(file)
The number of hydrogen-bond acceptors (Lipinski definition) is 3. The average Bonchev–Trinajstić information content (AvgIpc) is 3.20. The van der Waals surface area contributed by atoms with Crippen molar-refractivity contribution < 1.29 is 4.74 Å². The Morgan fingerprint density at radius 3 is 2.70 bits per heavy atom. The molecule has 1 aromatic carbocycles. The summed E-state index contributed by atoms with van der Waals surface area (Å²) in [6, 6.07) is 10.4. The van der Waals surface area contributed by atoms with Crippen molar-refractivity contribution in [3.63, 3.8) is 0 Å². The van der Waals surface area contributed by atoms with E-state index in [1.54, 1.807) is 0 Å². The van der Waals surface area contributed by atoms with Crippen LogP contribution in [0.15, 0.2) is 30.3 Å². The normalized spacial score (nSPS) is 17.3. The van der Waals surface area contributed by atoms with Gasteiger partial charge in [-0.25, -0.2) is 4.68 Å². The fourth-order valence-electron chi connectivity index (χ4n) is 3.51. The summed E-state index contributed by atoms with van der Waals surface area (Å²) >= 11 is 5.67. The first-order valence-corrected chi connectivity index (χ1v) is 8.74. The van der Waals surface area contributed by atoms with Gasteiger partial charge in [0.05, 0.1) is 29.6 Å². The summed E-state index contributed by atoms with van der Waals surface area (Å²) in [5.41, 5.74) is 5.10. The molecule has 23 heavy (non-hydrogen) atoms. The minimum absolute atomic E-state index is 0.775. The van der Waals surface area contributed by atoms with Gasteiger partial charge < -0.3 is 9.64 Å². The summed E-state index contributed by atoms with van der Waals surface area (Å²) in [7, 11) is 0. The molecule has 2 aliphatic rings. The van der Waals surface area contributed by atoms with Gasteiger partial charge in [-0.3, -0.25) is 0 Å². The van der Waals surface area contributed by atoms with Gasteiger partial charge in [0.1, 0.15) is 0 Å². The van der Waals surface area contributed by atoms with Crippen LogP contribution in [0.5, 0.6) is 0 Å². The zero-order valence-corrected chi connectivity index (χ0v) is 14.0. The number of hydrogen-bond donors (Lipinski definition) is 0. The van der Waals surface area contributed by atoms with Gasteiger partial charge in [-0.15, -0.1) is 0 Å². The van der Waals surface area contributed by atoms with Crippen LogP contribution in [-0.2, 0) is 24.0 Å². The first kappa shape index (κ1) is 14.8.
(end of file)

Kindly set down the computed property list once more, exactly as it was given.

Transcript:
The number of hydrogen-bond acceptors (Lipinski definition) is 3. The average Bonchev–Trinajstić information content (AvgIpc) is 3.20. The van der Waals surface area contributed by atoms with Crippen molar-refractivity contribution < 1.29 is 4.74 Å². The Morgan fingerprint density at radius 3 is 2.70 bits per heavy atom. The molecule has 1 aromatic carbocycles. The summed E-state index contributed by atoms with van der Waals surface area (Å²) in [6, 6.07) is 10.4. The van der Waals surface area contributed by atoms with Crippen molar-refractivity contribution in [3.63, 3.8) is 0 Å². The van der Waals surface area contributed by atoms with E-state index in [1.54, 1.807) is 0 Å². The van der Waals surface area contributed by atoms with Crippen LogP contribution in [0.15, 0.2) is 30.3 Å². The normalized spacial score (nSPS) is 17.3. The van der Waals surface area contributed by atoms with Gasteiger partial charge in [-0.25, -0.2) is 4.68 Å². The fourth-order valence-electron chi connectivity index (χ4n) is 3.51. The summed E-state index contributed by atoms with van der Waals surface area (Å²) >= 11 is 5.67. The first-order valence-corrected chi connectivity index (χ1v) is 8.74. The van der Waals surface area contributed by atoms with Gasteiger partial charge in [0.05, 0.1) is 29.6 Å². The summed E-state index contributed by atoms with van der Waals surface area (Å²) in [5.41, 5.74) is 5.10. The molecule has 23 heavy (non-hydrogen) atoms. The minimum absolute atomic E-state index is 0.775. The van der Waals surface area contributed by atoms with Gasteiger partial charge < -0.3 is 9.64 Å². The summed E-state index contributed by atoms with van der Waals surface area (Å²) in [7, 11) is 0. The molecule has 2 aliphatic rings. The van der Waals surface area contributed by atoms with Gasteiger partial charge in [-0.3, -0.25) is 0 Å². The van der Waals surface area contributed by atoms with Gasteiger partial charge in [0.1, 0.15) is 0 Å². The van der Waals surface area contributed by atoms with Crippen LogP contribution in [0.5, 0.6) is 0 Å². The zero-order valence-corrected chi connectivity index (χ0v) is 14.0. The number of hydrogen-bond donors (Lipinski definition) is 0. The van der Waals surface area contributed by atoms with Gasteiger partial charge in [-0.15, -0.1) is 0 Å². The van der Waals surface area contributed by atoms with Crippen LogP contribution in [-0.2, 0) is 24.0 Å². The first kappa shape index (κ1) is 14.8.